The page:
A research team led by U.T Southwestern Medical Center edited muscle cells in young dogs with Duchenne to remove a short, problematic segment of protein-coding DNA that occurs in both canine and human patients. Within about two months, the dogs were producing a greater amount of dystrophin.
To get this gene-editing technology into the dog’s muscles, the research team created viruses to transport the gene-editing machinery. To do so, the scientists had to extract some of the virus’s own DNA in order to fit the gene-editing machines. The viruses were assigned either of two tasks. Some viruses carried Cas9-molecular “scissors” to cut out the DNA sequence that blocks the production of dystrophin in muscle cells. The other viruses carried a guide molecule to help the Cas9 to identify where it should make those cuts.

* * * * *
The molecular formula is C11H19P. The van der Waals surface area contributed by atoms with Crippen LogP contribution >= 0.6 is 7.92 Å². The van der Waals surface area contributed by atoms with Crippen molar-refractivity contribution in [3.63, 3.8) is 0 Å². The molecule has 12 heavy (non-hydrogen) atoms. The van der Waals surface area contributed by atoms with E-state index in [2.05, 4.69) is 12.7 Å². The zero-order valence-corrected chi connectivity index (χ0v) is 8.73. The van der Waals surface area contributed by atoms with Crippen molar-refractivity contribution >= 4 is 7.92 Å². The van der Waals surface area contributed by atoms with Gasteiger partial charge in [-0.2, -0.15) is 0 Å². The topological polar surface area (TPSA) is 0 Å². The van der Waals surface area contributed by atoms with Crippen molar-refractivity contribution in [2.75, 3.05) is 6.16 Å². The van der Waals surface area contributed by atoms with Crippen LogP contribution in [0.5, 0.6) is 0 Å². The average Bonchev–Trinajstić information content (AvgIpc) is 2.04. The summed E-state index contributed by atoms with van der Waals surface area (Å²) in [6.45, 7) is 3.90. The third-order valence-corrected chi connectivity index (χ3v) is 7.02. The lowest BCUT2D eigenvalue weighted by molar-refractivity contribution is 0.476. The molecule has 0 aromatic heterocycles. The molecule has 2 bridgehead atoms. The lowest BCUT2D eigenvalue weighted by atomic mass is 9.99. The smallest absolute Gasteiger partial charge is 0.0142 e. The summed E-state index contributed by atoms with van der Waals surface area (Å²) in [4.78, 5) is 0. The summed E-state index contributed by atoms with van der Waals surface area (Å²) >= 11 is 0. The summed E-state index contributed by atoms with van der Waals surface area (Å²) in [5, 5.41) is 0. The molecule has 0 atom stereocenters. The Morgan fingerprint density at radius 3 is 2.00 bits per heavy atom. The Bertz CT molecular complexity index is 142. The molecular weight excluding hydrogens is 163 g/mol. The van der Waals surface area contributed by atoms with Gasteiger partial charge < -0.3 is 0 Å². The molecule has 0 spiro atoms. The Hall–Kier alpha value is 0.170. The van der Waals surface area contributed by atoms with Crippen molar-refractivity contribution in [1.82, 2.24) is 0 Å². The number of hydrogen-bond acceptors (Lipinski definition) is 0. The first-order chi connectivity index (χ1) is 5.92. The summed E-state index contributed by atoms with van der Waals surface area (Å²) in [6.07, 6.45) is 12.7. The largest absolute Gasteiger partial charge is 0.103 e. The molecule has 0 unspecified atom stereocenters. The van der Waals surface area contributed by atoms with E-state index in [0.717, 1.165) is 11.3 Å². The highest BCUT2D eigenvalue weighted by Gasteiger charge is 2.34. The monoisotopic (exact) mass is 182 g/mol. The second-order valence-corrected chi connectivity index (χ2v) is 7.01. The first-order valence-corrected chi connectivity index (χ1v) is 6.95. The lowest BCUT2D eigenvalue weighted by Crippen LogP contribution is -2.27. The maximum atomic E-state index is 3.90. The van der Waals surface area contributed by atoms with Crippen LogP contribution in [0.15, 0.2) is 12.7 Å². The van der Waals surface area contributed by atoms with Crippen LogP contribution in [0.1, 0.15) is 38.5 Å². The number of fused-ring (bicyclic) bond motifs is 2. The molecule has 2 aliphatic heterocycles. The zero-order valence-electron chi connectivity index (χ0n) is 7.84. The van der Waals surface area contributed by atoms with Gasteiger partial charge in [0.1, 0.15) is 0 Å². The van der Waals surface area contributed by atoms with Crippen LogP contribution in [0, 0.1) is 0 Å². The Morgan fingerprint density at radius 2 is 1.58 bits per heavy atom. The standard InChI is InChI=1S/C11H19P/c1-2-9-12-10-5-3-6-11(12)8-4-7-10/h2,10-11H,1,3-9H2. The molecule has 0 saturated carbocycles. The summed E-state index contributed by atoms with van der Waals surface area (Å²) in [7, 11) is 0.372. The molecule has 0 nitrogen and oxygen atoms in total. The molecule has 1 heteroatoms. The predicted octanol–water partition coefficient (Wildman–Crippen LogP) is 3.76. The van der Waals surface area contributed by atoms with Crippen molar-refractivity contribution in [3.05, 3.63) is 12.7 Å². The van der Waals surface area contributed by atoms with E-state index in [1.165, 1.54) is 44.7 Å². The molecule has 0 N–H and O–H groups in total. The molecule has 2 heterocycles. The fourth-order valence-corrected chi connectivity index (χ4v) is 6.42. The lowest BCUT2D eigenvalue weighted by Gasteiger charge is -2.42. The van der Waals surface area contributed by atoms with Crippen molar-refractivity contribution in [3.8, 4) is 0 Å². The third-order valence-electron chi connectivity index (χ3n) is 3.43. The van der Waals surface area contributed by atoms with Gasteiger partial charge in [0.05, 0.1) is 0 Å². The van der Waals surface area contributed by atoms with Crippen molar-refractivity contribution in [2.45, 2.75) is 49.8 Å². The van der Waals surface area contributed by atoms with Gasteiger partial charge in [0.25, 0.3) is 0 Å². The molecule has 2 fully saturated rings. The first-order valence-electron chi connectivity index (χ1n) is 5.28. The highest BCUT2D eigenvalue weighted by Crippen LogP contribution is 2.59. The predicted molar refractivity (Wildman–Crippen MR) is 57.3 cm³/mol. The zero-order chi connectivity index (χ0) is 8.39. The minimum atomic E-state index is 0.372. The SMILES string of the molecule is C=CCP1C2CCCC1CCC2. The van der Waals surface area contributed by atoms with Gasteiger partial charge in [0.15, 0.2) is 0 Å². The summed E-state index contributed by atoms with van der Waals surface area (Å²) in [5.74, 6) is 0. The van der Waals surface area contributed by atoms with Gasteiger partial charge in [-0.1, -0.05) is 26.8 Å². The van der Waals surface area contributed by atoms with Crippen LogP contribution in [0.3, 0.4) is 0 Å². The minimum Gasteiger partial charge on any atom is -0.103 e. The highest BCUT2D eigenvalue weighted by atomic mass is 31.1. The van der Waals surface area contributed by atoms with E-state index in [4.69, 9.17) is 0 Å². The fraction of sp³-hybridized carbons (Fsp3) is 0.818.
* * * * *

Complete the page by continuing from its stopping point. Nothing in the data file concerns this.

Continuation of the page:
Using viruses as a means to transport the gene-editing technology is very helpful because viruses are very small, even smaller than bacteria. When a virus enters your body, it invades some of the cells and takes control of the cell’s functions by injecting its genetic materials into the cell.
For now, the research team has already demonstrated that CRISPR can treat Duchenne in human cells in the lab, but this test was the first success with a large mammal. Adding on, for this study, the research team focused on the protein level, not on how this treatment may have affected the dog’s behavior.
To conclude, one question that remains in the air after this demonstration is how long one injection with CRISPR will last in human Duchenne patients versus dogs. The research team is hoping once, but there is still so much to discover!